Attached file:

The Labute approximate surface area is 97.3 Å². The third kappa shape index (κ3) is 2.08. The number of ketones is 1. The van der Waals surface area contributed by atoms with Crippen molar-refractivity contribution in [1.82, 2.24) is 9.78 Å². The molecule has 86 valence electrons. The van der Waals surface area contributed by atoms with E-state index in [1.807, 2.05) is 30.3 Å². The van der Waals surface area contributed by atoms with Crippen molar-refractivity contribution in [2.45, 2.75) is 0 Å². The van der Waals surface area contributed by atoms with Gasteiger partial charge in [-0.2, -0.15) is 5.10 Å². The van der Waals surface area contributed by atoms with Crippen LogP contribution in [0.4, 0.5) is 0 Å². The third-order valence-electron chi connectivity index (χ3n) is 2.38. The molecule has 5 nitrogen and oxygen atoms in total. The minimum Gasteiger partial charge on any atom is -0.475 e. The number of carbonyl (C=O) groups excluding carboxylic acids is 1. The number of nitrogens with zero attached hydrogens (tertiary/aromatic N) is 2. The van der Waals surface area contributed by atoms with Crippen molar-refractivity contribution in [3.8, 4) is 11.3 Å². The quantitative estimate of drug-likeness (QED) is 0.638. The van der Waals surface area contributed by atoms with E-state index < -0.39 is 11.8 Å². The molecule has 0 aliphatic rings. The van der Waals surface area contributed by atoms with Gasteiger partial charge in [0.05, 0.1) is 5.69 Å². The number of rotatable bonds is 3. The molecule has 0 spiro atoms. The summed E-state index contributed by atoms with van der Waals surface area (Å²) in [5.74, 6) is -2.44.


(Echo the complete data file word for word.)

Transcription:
The Labute approximate surface area is 97.3 Å². The third kappa shape index (κ3) is 2.08. The number of ketones is 1. The van der Waals surface area contributed by atoms with Crippen molar-refractivity contribution in [1.82, 2.24) is 9.78 Å². The molecule has 86 valence electrons. The van der Waals surface area contributed by atoms with E-state index in [1.807, 2.05) is 30.3 Å². The van der Waals surface area contributed by atoms with Crippen molar-refractivity contribution in [2.45, 2.75) is 0 Å². The van der Waals surface area contributed by atoms with Gasteiger partial charge in [-0.2, -0.15) is 5.10 Å². The van der Waals surface area contributed by atoms with Crippen LogP contribution in [0.4, 0.5) is 0 Å². The third-order valence-electron chi connectivity index (χ3n) is 2.38. The molecule has 5 nitrogen and oxygen atoms in total. The minimum Gasteiger partial charge on any atom is -0.475 e. The number of carbonyl (C=O) groups excluding carboxylic acids is 1. The number of nitrogens with zero attached hydrogens (tertiary/aromatic N) is 2. The van der Waals surface area contributed by atoms with Crippen molar-refractivity contribution in [3.8, 4) is 11.3 Å². The quantitative estimate of drug-likeness (QED) is 0.638. The van der Waals surface area contributed by atoms with E-state index < -0.39 is 11.8 Å². The molecule has 0 aliphatic rings. The van der Waals surface area contributed by atoms with Gasteiger partial charge in [0.05, 0.1) is 5.69 Å². The number of rotatable bonds is 3. The molecule has 0 spiro atoms. The summed E-state index contributed by atoms with van der Waals surface area (Å²) in [5.74, 6) is -2.44.